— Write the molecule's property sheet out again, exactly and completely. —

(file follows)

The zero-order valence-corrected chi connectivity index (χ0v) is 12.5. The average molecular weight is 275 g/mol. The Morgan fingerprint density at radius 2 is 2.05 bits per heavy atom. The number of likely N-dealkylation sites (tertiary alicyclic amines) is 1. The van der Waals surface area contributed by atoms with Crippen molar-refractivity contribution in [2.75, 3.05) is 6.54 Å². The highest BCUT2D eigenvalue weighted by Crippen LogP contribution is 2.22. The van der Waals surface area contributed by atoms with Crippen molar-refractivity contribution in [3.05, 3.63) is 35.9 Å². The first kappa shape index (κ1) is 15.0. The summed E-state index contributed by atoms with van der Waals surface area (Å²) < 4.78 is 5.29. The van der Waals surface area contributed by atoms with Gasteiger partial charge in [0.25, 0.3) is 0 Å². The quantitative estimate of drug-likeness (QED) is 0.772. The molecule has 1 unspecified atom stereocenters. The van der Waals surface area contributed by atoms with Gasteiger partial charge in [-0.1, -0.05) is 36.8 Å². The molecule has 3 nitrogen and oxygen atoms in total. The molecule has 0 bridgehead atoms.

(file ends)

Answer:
The zero-order valence-corrected chi connectivity index (χ0v) is 12.5. The average molecular weight is 275 g/mol. The Morgan fingerprint density at radius 2 is 2.05 bits per heavy atom. The number of likely N-dealkylation sites (tertiary alicyclic amines) is 1. The van der Waals surface area contributed by atoms with Crippen molar-refractivity contribution in [2.75, 3.05) is 6.54 Å². The highest BCUT2D eigenvalue weighted by Crippen LogP contribution is 2.22. The van der Waals surface area contributed by atoms with Crippen molar-refractivity contribution in [3.05, 3.63) is 35.9 Å². The first kappa shape index (κ1) is 15.0. The summed E-state index contributed by atoms with van der Waals surface area (Å²) < 4.78 is 5.29. The van der Waals surface area contributed by atoms with Gasteiger partial charge in [0.25, 0.3) is 0 Å². The quantitative estimate of drug-likeness (QED) is 0.772. The molecule has 1 unspecified atom stereocenters. The van der Waals surface area contributed by atoms with Gasteiger partial charge in [-0.1, -0.05) is 36.8 Å². The molecule has 3 nitrogen and oxygen atoms in total. The molecule has 0 bridgehead atoms.